Background/aims: Lipiodol chemoembolization is a widely used method of treatment in patients with unresectable hepatocellular carcinoma, but its efficacy is still debated. The aim of our study was to assess the efficacy of lipiodol chemoembolization in patients with unresectable hepatocellular carcinoma.
Methods: Seventy-three patients with unresectable hepatocellular carcinoma, but without severe liver disease or portal vein occlusion, were randomly assigned to receive either repeated lipiodol chemoembolization (lipiodol, cisplatin (2 mg/kg), lecithin, and gelatin sponge injected into the hepatic artery) plus tamoxifen (40 mg) or tamoxifen alone. The main end-point was survival.
Results: The 37 patients in the lipiodol chemoembolization group received 104 courses (median 3 per patient). By 1 September 1996, 58 patients had died: 30 in the lipiodol chemoembolization group and 28 in the tamoxifen group. There was no difference in survival between the two groups (p=0.77). The relative risk of death in the lipiodol chemoembolization plus tamoxifen group as compared to the tamoxifen group was 0.92 (95% confidence interval 0.55 to 1.56). At 1 year, survival was 51% and 55%, respectively. An objective tumoral response was more frequently observed in the lipiodol chemoembolization group than in the tamoxifen group (24 versus 5.5%, respectively, p=0.046). Lipiodol chemoembolization caused two deaths and induced signs of liver failure in 51% of the patients assigned to this treatment.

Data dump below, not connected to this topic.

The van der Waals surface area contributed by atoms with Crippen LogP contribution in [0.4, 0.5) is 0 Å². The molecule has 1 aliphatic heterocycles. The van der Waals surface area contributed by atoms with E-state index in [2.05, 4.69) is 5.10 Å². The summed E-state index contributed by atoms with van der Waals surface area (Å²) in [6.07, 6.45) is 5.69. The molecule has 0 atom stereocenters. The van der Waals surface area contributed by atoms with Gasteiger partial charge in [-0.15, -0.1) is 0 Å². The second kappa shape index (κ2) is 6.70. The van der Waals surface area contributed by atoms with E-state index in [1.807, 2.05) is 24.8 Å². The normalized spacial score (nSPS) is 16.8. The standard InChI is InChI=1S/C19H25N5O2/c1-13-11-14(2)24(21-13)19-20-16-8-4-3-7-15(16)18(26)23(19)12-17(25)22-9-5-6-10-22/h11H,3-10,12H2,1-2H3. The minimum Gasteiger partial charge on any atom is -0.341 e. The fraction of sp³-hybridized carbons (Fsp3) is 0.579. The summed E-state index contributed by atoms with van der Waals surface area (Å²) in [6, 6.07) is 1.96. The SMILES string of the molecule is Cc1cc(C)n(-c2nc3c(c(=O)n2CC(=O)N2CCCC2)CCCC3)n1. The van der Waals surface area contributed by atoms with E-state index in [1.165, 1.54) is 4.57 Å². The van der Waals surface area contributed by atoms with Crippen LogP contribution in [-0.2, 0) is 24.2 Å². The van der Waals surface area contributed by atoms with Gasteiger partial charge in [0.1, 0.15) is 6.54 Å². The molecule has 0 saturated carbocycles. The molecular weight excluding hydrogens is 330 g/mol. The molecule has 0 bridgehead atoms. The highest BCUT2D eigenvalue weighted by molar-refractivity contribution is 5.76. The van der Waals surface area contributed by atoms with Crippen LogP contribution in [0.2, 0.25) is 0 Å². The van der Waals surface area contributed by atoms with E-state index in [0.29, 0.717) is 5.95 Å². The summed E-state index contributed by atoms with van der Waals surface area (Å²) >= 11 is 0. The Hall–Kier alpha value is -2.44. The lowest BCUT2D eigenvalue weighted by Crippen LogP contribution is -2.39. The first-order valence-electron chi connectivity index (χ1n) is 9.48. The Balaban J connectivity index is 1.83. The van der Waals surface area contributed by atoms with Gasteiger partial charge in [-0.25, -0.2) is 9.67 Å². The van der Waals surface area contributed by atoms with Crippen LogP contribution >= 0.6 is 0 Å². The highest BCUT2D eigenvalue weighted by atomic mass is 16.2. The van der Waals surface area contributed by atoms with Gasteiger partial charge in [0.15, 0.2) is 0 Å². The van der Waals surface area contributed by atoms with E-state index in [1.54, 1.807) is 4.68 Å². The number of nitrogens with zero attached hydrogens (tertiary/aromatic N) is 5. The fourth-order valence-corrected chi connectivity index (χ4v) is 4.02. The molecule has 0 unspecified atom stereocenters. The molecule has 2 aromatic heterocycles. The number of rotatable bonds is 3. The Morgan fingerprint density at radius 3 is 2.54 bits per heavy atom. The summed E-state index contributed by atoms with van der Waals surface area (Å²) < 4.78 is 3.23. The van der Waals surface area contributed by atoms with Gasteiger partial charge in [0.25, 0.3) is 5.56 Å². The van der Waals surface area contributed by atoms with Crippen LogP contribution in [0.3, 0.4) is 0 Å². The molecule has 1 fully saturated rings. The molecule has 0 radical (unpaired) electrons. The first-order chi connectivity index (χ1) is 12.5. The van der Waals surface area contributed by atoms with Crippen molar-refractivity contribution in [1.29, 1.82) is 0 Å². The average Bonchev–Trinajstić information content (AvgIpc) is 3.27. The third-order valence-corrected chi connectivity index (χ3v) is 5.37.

Conclusion: In our randomized study, lipiodol chemoembolization did not improve the survival of patients with unresectable hepatocellular carcinoma treated with tamoxifen.